Rather than taking a scholarship to play football at a Division III school, Lo decided to begin working, and he became a coal miner, following in his father's footsteps where they worked side by side for years. As Snyder points out, "Most young men from Cowen, West Virginia, dream of becoming something better than their fathers, but their fathers are what they eventually become. That's how cyclical poverty works." Throughout the book, Snyder traces how poverty affects his own journey into college and eventually towards his doctorate. The idea of college challenged Snyder's perceptions of manhood, and when he arrived at Glenville State College in 2000, he felt like he should still be in the back room at the Classic Curl Beauty Shop helping his father train other boxers.
Snyder, the first-generation college student, eventually fell in love with academia and "the dream of becoming a college professor, writer/scholar." While he wanted to pursue graduate school, Snyder also had insecurities as a first-generation college student from Cowen, West Virginia. So, he decided to shoot for schools that keep him close to home. Snyder chronicles his anxieties about college and the insecurities that accompanied him through the process. He does not shy away from these issues, and his chronicling of the struggles underscores the negative effects of stereotypes on the psyche.
You may be asking, at this point, "Where is the boxing?" 12 Rounds at Lo's Gym is full of boxing. Snyder fills the pages with a Hemingwayesque style that causes you to feel every blow in the ring, and he details the experiences of countless men and women who entered Lo's Gym and grew from their experience. He talks about the champions, but he also talks about those who may have lost more than they won. He talks about interactions with professional boxers such as Christy Martin who recalled her fight with Lo's Gym's Kathy Cochran at the start of her career, or about the time when a promoter wanted Lo's Gym's Alec Anderson to fight Daniel Jacobs. In each case, Snyder presents individuals, not monolithic representations of Appalachia. He takes them for who they are, people with dreams and struggles; people who want to believe and succeed.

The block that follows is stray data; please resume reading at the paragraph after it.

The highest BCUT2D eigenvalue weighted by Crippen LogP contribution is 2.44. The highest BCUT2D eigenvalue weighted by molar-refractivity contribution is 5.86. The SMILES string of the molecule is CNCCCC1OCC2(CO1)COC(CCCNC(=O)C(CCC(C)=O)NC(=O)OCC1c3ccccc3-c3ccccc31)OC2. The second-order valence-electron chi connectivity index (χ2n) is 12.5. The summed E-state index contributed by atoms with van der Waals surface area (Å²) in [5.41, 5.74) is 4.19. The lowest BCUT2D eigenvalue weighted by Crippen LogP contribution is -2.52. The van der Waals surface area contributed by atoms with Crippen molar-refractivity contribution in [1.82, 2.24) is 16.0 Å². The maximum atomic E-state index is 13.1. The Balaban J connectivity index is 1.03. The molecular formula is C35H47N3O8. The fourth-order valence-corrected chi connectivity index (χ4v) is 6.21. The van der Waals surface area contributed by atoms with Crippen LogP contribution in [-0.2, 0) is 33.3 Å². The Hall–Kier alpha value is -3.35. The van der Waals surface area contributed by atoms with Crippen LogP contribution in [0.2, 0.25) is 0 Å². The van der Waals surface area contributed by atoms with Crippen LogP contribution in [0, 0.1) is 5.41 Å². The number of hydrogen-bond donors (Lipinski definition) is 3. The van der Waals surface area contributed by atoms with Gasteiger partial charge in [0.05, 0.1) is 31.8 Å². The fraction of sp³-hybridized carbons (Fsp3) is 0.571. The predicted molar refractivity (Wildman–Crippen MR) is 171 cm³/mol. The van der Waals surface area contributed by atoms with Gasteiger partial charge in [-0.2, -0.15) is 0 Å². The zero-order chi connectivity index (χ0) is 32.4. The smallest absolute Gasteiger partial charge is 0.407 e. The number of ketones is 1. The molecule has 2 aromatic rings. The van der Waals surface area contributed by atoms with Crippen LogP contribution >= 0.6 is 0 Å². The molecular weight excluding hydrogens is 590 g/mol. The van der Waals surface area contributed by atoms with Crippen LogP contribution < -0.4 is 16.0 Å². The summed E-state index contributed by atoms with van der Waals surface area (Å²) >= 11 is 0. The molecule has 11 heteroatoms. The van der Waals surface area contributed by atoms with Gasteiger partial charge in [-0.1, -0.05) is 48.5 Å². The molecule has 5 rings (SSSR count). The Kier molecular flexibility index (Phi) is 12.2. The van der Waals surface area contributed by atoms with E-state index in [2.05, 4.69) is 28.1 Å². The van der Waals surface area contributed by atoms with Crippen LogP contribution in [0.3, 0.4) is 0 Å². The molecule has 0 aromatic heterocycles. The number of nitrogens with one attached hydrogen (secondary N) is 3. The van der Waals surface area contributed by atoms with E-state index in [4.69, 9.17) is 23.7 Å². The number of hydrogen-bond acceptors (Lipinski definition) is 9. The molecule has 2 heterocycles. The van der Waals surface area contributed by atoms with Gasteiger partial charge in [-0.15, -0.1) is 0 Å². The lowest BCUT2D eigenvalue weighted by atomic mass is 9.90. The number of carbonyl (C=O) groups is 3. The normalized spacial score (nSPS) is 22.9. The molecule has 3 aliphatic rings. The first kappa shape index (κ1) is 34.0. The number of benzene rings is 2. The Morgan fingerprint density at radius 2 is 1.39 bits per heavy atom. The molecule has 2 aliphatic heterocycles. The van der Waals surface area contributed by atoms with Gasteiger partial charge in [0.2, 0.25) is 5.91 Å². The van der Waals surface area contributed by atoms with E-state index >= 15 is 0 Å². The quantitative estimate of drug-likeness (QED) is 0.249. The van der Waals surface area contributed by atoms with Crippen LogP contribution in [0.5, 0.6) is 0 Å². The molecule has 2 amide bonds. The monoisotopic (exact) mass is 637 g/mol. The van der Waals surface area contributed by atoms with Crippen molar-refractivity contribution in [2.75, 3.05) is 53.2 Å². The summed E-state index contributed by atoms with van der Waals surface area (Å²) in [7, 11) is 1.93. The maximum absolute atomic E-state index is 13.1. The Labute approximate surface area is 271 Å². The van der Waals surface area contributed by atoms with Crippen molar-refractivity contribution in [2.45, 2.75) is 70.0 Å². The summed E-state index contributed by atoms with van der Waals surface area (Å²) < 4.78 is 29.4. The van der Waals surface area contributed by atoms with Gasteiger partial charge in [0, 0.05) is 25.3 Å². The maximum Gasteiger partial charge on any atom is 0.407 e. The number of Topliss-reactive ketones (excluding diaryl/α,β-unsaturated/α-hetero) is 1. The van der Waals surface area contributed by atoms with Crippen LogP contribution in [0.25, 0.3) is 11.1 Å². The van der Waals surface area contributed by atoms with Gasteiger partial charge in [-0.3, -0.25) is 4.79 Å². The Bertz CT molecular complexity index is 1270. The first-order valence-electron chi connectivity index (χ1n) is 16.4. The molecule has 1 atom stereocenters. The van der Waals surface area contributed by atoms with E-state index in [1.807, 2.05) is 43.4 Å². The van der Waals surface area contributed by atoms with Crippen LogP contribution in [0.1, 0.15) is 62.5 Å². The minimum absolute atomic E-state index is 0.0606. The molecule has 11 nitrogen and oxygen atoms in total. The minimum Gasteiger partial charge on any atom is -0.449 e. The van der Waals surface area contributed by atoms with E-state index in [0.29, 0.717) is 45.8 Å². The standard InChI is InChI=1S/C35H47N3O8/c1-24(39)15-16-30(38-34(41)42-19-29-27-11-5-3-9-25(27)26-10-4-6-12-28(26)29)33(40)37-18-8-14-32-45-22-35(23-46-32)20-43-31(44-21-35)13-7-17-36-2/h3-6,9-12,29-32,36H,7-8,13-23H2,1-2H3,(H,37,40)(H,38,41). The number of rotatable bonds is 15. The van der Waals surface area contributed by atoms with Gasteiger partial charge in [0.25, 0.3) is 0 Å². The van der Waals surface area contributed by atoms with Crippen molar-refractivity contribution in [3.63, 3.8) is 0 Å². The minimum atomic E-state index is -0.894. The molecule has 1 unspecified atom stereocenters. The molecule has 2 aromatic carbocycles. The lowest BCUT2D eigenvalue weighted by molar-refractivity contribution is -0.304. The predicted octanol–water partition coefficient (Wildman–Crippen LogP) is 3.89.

Ultimately, 12 Rounds in Lo's Gym tells the stories of individuals. As Snyder puts it, "Stereotyped and stigmatized, Appalachian folks are easy prey, socioeconomically bullied by privileged society. We're the underdogs. We gather our strength from histories of exploitation and cultural degradation. Our stories are tragic and beautiful. In these parables of Lo's Gym's underdog champions, I write the story of Appalachia. This is who we are—fighters. We fight like hell, knowing the other fellow has the advantage." Snyder's memoir achieves this goal. The stories of Chris Short, Craig Wright, Claudia Cline, Myria Gumm, and others make up the story of Lo's Gym and its legacy.
Snyder, Todd D. 12 Rounds in Lo's Gym: Boxing and Manhood in Appalachia. Morgantown: West Virginia University Press, 2018. 240 pp. Notes, index. $26.99 paper.
Copyright © 2018 by Matthew Teutsch